Playwright, teacher, writer, philosopher. Each of these can be used to describe Professor of Philosophy Doug Huff. He leads a life driven by the pursuit of knowledge and finds immeasurable joy in sharing that knowledge with others.
After graduating from Concordia College, Moorhead with a B.A. in English and political science in 1966, Huff went on to further his educational experience at the University of Missouri-Columbia, leaving with a Ph. D. in philosophy in 1974. He also attended Harvard University, where he studied educational management.
In addition to his successful teaching career in the Philosophy Department here at Gustavus, Huff is also a talented playwright and author. He has written several publications for academic journals and encyclopedias, including one entitled “Dietrich Bonhoeffer: Life and Work” for the Internet Encyclopedia of Philosophy. Another of his works, “The Nature of the Physical Universe,” is the text of a lecture delivered by Omer Prewett and him at the 1976 Nobel Conference.
Huff is also a distinguished playwright. His dramas have been performed all over the U.S. and the globe. Some of his works include Ophelia, Hungry Ghosts and The Blind Venetian, all of which were performed in several theaters across the nation. Several of his plays have garnered awards, including A Far Shore, winner of the 2009 Mario Fratti-Fred Newman Political Playwriting Contest, and Jean Paul Savage and the Reichenbach Fall, winner of the 1993 Gilmore Creek National Playwriting Competition.
Perhaps his most famous work is Emil’s Enemies, a play based on the incredible story of Dietrich Bonhoeffer and his resistance to the Nazi regime in Hitler’s Germany. It has been performed all over the world, from India to England, and is set to take the stage again in Santa Fe, NM, on Feb. 19, 2010. Another of Huff’s upcoming works is a comedy entitled The National Endowment that features several Gustavus professors and other staff members. The play is a comedy about a small Midwestern liberal arts college. A staged reading of the play will take place Friday, Oct. 16 and Saturday, Oct. 17 at 7:00 p.m. at the St. Peter Arts Center. Tickets are free to students on Friday and $3 on Saturday.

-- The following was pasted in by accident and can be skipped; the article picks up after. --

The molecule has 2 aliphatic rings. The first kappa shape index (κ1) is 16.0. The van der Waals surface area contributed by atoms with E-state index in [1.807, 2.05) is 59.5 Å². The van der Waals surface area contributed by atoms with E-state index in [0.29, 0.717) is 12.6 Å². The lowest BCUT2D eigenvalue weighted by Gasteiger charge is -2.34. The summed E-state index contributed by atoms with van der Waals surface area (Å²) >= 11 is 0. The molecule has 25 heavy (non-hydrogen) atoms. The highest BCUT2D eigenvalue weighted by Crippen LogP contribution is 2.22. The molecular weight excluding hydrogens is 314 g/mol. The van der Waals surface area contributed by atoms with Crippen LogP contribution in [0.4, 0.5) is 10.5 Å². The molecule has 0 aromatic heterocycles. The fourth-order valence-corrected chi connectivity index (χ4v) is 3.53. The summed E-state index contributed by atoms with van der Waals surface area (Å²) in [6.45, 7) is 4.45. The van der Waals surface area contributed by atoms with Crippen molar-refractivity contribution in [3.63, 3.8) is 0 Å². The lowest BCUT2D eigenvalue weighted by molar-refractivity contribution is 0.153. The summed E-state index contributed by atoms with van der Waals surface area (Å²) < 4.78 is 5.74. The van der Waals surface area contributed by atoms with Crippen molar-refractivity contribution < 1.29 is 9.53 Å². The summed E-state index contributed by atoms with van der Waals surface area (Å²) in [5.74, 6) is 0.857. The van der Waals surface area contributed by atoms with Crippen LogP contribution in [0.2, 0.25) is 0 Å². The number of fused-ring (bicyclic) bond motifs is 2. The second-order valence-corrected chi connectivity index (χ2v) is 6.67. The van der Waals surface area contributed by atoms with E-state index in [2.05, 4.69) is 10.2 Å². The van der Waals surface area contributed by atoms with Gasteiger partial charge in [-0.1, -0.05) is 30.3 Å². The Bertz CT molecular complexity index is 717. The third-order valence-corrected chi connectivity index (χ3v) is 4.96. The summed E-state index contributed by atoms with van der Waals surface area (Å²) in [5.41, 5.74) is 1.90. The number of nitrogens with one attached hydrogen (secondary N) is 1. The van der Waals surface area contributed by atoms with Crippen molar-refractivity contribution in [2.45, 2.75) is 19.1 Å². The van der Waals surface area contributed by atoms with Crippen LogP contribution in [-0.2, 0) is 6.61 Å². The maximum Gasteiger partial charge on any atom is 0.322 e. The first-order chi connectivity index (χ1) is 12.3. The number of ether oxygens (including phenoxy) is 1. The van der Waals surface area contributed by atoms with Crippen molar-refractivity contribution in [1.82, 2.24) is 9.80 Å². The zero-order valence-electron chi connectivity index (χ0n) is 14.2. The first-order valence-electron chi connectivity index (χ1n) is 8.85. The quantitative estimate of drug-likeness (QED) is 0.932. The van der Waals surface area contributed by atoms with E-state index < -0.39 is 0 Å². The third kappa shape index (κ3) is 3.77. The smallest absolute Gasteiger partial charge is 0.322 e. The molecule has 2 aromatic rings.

Apart from his numerous playwriting awards, Huff has also won several teaching awards during his career, including the Swenson-Bunn Award for Teaching Excellence in 2005 and the Edgar M. Carlson Award for Distinguished Teaching in 1992.
Now in his 36th year at Gustavus, Huff insists that his time spent here has been wonderful, and he plans to teach for ten more years if his health permits. He credits his students and colleagues with his positive experience. “I’ve been so blessed [with my students],” Huff said.
His students hold the same sentiment toward their professor. “With his always classy attire, acerbic wit and excruciatingly sarcastic humor his classes are never dull. He’s more of a legend than a professor even now.
His tales are whispered across campus in hushed, excited tones,” Senior English Major Ryan McGinty said, who is one of Huff’s students. “A student has not had the full Gustavus experience until they’ve taken a class from Doug Huff.”
When he isn’t in the classroom, Huff enjoys attending the Nobel Conference and working out in Lund. He is particularly fond of Chapel as well, especially the choir music and the variety of speakers.